I love social media. There are so many quasi-tax “gurus” out there that spur phone calls to my office. The latest question spurred by the “gurus” is should my business select S-Corp tax status. While the S-Corp election has its benefits, whether your business should select this status has a lot to do with how you operate the business daily. Let’s look at some key questions to ask yourself before you make the commitment to go S-Corp.
- Are your business and personal bank accounts separate? If your business is any entity other than sole proprietor, it should have a separate bank account. The only transactions on the business account should be business transactions. Comingling of funds, having personal & business transactions on the same account, is a big no-no for an S-Corp.
- Is regular bookkeeping completed in your business? S-Corps must have financial records on hand for review. Depending on the amount of revenue the business earns a year, the business will have to complete additional forms on the annual tax return. Be it an excel workbook, some bookkeeping software, or a bookkeeper, the S-Corp must be prepared to maintain good financial records.
- Are you ready to consistently run payroll? That’s right. S-Corps are required to pay the shareholder (owner)-employee reasonable compensation. There is a misconception that owners can simply draw money instead of a paycheck. Nope! Can’t do it! The IRS expects the shareholder-employee to receive a paycheck for the work she/he does in the business. It can’t be some random number in the sky either. It must be based on the industry standards and the number of hours the shareholder-employee works in the business. I like to ask, ‘How much would it cost you to hire someone to do what you do in the business?’ That’s your base number for reasonable compensation.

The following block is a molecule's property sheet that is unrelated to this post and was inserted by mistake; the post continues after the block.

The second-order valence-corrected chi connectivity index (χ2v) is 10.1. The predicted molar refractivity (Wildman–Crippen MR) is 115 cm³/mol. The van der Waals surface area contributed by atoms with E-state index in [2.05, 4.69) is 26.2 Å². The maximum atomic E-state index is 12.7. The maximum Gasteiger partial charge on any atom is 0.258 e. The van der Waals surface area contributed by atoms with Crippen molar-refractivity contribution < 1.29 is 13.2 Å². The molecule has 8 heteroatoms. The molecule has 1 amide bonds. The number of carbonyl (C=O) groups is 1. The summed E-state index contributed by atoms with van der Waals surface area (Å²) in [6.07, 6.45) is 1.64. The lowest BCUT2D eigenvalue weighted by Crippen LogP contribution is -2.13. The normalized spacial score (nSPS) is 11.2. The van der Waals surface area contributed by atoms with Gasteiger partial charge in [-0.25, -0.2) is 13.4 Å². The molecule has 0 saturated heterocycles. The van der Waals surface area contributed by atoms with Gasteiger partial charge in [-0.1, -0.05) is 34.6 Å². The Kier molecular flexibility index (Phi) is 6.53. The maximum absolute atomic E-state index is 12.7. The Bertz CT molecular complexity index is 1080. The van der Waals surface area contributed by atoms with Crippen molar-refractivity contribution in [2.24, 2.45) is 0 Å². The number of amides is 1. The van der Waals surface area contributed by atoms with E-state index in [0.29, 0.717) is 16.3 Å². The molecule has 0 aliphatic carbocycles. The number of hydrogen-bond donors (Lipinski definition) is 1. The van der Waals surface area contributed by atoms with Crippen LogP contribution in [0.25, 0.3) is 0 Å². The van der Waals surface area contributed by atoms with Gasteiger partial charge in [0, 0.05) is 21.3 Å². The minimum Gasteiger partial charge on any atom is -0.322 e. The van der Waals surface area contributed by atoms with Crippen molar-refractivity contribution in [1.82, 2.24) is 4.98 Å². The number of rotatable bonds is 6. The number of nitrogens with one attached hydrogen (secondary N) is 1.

- Does your business have enough net profit to justify the change in status? If the net profits are next to zero every year, why bother with the change in taxation status.
- Are you ready to be accountable to someone about business operations? S-Corps are required to have a board meeting annually. Even if the S-Corp has only one shareholder, it is expected to have a meeting with an advisory board.
Becoming an S-Corp requires business owners to operate their businesses at a corporate level. The items above are a small portion of what to evaluate before making the leap to S-Corp status. While we are thankful for the social media quasi-tax gurus, it is important to speak to your tax professional or attorney to determine what is the right tax election for your business. Feel free to contact us for a consultation on S-Corp election.
Alexandria Louis Tax Solutions, LLC (901)414-1751
A boutique tax firm in Memphis, TN